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The key factors in the energy-saving design of a building’s exterior in Taiwan are the thermal performance of the roof and window glazing. This study used the eQUEST software to investigate how different types of roof construction, window glasses and sunshield types affect the energy consumption in residential buildings under common scenarios. The simulation results showed that the use of an appropriate window glass significantly reduced the annual energy consumption, followed by the shading device, whereas the roof construction produced less of an energy-efficiency benefit. By using a low-E glass and a 1.5 × 1.5 m box shading (e.g., balcony), this could save approximately 15.1 and 13.6% of the annual electricity consumption of air conditioners, respectively. Therefore, having control over the dominant factors in the building envelope is indeed an important step in the path to achieving energy savings and carbon reduction in residential houses. Full article
(This article belongs to the Special Issue Energy Efficient Building Design)
Open AccessArticle Wind Turbine Gearbox Condition Monitoring with AAKR and Moving Window Statistic Methods
Energies 2011, 4(11), 2077-2093; doi:10.3390/en4112077
Received: 30 August 2011 / Revised: 24 October 2011 / Accepted: 21 November 2011 / Published: 23 November 2011
Cited by 14 | PDF Full-text (396 KB) | HTML Full-text | XML Full-text
Abstract
Condition Monitoring (CM) of wind turbines can greatly reduce the maintenance costs for wind farms, especially for offshore wind farms. A new condition monitoring method for a wind turbine gearbox using temperature trend analysis is proposed. Autoassociative Kernel Regression (AAKR) is used to
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Condition Monitoring (CM) of wind turbines can greatly reduce the maintenance costs for wind farms, especially for offshore wind farms. A new condition monitoring method for a wind turbine gearbox using temperature trend analysis is proposed. Autoassociative Kernel Regression (AAKR) is used to construct the normal behavior model of the gearbox temperature. With a proper construction of the memory matrix, the AAKR model can cover the normal working space for the gearbox. When the gearbox has an incipient failure, the residuals between AAKR model estimates and the measurement temperature will become significant. A moving window statistical method is used to detect the changes of the residual mean value and standard deviation in a timely manner. When one of these parameters exceeds predefined thresholds, an incipient failure is flagged. In order to simulate the gearbox fault, manual temperature drift is added to the initial Supervisory Control and Data Acquisitions (SCADA) data. Analysis of simulated gearbox failures shows that the new condition monitoring method is effective. Full article
Open AccessArticle The Impact of Carsharing on Public Transit and Non-Motorized Travel: An Exploration of North American Carsharing Survey Data
Energies 2011, 4(11), 2094-2114; doi:10.3390/en4112094
Received: 20 August 2011 / Revised: 11 September 2011 / Accepted: 19 September 2011 / Published: 24 November 2011
Cited by 19 | PDF Full-text (1168 KB) | HTML Full-text | XML Full-text
Abstract
By July 2011, North American carsharing had grown to an industry of nearly 640,000 members since its inception on the continent more than 15 years ago. Carsharing engenders changes in member travel patterns both towards and away from public transit and non-motorized modes.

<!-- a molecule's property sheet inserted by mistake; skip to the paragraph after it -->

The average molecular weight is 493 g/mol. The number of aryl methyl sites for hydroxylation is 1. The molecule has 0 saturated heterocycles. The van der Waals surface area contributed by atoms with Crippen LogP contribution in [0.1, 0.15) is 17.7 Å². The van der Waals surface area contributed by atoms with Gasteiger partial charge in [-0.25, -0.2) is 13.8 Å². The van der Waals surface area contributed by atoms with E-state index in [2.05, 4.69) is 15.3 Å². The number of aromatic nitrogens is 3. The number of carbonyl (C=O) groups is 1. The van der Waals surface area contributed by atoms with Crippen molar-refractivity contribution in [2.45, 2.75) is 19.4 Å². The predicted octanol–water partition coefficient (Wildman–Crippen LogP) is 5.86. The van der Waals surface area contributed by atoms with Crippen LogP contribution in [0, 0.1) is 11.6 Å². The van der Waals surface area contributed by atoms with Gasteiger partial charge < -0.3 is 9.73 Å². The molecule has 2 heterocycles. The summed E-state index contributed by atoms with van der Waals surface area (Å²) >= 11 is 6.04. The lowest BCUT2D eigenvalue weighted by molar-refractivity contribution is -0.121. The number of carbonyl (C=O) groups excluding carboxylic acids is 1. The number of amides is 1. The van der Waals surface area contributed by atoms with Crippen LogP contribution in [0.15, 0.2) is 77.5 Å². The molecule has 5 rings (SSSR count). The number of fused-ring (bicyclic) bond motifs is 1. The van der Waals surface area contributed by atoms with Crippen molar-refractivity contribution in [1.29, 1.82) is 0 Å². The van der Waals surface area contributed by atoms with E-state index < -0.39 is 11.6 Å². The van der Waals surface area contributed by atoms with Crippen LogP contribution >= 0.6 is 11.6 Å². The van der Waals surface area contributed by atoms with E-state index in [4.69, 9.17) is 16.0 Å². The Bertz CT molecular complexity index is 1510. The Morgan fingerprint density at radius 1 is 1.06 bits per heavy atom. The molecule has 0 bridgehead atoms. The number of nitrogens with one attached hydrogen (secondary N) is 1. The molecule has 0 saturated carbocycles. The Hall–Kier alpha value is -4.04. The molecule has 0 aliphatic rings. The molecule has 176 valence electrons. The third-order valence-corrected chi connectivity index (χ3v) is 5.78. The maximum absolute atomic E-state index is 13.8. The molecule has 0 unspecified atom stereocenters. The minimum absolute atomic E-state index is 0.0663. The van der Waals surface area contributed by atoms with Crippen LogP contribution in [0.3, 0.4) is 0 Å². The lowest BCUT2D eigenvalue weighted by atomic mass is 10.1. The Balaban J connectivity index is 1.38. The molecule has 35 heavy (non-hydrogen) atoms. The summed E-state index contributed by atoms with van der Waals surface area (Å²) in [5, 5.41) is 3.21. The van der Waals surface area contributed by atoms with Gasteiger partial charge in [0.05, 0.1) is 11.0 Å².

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By July 2011, North American carsharing had grown to an industry of nearly 640,000 members since its inception on the continent more than 15 years ago. Carsharing engenders changes in member travel patterns both towards and away from public transit and non-motorized modes. This study, which builds on the work of two previous studies, evaluates this shift in travel based on a 6281 respondent survey completed in late-2008 by members of major North American carsharing organizations. Across the entire sample, the results showed an overall decline in public transit use that was statistically significant, as 589 carsharing members reduced rail use and 828 reduced bus use, while 494 increased rail use and 732 increased bus use. Thus for every five members that use rail less, four members use rail more, and for every 10 members that ride a bus less, almost nine members ride the bus more. The people increasing and decreasing their transit use are fundamentally different in terms of how carsharing impacts their travel environment. This reduction, however, is also not uniform across all organizations; it is primarily driven by a minority (three of eleven) of participating organizations. At the same time, members exhibited a statistically significant increase in travel by walking, bicycling, and carpooling. Across the sample, 756 members increased walking versus a 568 decrease, 628 increased bicycling versus a 235 decrease, and 289 increased carpooling versus a decrease of 99  study participants. The authors found that 970 members reduced their auto commuting to work, while 234 increased it. Interestingly, when these shifts are combined across modes, more people increased their overall public transit and non-motorized modal use after joining carsharing than decreased it. Data collected on the commute distance of respondents found that carsharing members tend to have shorter commutes than most people living in the same zip code. The analysis also evaluates the distribution of residential population density of members and its association with average changes in driving. The analysis finds that average driving reductions are consistent across population densities up to 10,000 persons/square kilometer but become more varied at higher densities. Full article